Hamburgers are the latest weapon being used by San Fernando Valley residents who have a beef with a mini-mall builder trying to tear down a "landmark" Studio City carwash and gas station.
Preservation-minded homeowners were treated to 99-cent burger specials Monday as they announced that a 1950s-style coffee shop next to the gas station will be added to their monument application when it is considered Wednesday by the city's Cultural Heritage Commission.
Residents are seeking monument status for the southeast corner of Ventura and Laurel Canyon boulevards as a way of preventing a developer from demolishing the gas station and carwash and building a $15-million mini-mall.
Two weeks ago, a commission member visiting Studio City to inspect the carwash and gas station commented to residents that their application might be strengthened if it included the 28-year-old Tiny Naylor's Restaurant along with the automotive facilities.
The coffee shop is built with a modernistic look known as the "Googie" style to preservationists. It uses angular steel beams that form wing-like exterior supports for the restaurant.
The nearby carwash has a similar look. Residents say its three 55-foot-tall boomerang-shaped steel beams honor the Valley's car culture and form a fitting "Gateway to Studio City."
Restaurant operators rolled back the price of hamburger-fries-and-Coke specials to 1963 levels Monday to help monument supporters reminisce while they filled Tiny Naylor's vinyl-covered booths.
Years ago, the coffee shop was one of the few restaurants in the southeastern Valley that was open around the clock. So it was a popular hangout for teen-agers growing up in the 1960s, said Jack McGrath, organizer of the save-the-carwash campaign.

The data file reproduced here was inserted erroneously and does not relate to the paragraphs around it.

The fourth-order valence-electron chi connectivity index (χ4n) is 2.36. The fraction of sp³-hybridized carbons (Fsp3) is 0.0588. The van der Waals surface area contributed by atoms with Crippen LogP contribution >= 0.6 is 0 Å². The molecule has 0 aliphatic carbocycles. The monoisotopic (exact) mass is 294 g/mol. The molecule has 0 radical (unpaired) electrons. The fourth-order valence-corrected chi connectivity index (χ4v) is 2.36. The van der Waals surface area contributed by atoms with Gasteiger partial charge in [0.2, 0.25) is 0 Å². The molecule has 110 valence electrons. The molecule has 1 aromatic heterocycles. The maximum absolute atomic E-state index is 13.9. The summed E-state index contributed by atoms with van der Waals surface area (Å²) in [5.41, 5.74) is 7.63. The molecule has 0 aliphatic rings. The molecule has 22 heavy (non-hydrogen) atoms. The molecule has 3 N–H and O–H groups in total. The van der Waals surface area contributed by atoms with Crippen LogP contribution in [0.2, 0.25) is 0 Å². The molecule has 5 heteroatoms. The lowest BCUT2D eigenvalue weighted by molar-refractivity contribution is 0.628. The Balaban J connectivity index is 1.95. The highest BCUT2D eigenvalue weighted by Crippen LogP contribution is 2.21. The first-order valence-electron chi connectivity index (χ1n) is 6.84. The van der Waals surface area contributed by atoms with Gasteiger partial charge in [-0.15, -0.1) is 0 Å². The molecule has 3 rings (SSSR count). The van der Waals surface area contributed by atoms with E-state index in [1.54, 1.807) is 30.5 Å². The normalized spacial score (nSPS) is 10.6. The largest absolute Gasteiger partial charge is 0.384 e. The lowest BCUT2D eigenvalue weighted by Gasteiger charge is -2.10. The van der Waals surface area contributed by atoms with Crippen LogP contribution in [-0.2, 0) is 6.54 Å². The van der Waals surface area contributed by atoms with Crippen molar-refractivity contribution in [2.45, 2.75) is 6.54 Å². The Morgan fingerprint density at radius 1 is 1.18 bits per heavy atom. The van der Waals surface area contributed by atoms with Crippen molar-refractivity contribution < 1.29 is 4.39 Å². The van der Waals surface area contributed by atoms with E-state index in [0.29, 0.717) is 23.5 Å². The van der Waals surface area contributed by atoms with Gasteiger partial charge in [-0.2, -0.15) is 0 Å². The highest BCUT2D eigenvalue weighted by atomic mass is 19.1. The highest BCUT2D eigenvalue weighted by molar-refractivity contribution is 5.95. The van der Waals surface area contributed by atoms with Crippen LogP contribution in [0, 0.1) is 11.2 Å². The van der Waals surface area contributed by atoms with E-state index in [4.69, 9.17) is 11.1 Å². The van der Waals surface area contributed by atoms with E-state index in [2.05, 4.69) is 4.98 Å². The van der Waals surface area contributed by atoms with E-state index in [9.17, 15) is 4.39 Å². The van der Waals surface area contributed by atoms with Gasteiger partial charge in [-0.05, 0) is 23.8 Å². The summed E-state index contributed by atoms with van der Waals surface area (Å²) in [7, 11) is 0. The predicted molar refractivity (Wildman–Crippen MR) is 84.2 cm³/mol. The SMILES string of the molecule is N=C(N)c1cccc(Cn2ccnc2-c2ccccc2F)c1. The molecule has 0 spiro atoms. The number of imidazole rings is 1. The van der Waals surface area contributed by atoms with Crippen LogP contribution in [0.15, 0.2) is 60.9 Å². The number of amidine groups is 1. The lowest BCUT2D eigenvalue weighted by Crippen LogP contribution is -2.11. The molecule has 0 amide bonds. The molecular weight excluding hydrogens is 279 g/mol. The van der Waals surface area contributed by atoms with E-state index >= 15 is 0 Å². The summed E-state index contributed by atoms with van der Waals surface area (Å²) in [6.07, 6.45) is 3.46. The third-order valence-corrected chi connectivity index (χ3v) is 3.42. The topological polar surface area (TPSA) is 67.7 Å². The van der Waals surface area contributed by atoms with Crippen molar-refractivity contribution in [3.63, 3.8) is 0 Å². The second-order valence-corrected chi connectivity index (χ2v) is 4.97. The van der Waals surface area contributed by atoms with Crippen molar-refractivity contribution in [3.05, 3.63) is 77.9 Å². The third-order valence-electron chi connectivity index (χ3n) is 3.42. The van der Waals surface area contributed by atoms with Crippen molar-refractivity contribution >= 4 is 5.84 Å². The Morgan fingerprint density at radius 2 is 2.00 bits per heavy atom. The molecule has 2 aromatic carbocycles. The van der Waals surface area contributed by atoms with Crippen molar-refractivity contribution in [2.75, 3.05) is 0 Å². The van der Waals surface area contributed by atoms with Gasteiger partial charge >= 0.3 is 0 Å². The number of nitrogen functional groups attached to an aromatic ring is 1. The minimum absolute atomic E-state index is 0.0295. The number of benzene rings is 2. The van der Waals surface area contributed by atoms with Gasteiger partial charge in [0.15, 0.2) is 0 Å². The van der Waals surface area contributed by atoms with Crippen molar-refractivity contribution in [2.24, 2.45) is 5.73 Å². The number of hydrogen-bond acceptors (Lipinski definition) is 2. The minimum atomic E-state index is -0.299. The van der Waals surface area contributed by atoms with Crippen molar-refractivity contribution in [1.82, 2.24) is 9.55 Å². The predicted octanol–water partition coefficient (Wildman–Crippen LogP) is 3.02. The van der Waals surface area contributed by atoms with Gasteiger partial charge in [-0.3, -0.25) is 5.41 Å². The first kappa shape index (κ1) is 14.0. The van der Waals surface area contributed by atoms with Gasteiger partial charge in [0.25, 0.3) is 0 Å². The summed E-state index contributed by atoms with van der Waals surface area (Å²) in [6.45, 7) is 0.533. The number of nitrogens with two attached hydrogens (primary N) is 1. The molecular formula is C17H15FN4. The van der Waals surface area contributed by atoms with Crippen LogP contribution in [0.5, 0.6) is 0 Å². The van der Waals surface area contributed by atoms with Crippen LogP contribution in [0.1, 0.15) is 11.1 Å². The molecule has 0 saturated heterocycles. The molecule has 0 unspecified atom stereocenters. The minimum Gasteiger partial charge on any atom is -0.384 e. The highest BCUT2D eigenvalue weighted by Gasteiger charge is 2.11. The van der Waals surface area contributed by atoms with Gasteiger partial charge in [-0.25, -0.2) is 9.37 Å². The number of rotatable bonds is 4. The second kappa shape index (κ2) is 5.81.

"In the 1960s, all the kids around here came here," agreed Sunny Gillis, 43, a 1963 graduate of North Hollywood High School who lives in Burbank. "Coming here was like going to the circus or going fishing with your dad. This is where you fell in love, got beat up, got drunk. And all that could happen before lunch."
Clubs Met There
Linda Knieps, 41, a member of North Hollywood High's class of '65, said the coffee shop was a favorite meeting place for social clubs that were popular on campus. "I was a member of the Chanteclair's. It was the most fun to come here after football games or club meetings. I was really upset when I heard that a mini-mall might be built here. We don't have enough nostalgic landmarks left."
Tiny Naylor's officials--who served about 300 hamburger plates during a 90-minute period Monday--pledged to spend $75,000 to restore the coffee shop to its 1960s splendor if commissioners make the restaurant a monument. A cultural designation would prevent developer Ira Smedra from demolishing the corner for a year.
"You remember the counter and the tile and the soda jerks? That's what we'll bring back," Randy Peters, the restaurant chain's chief operating officer, told reporters--including a Voice of America broadcaster preparing a report for European listeners.
The old-fashioned look won't apply to the menu, however. A hamburger, fries and a Coke will cost $4.50, officials said.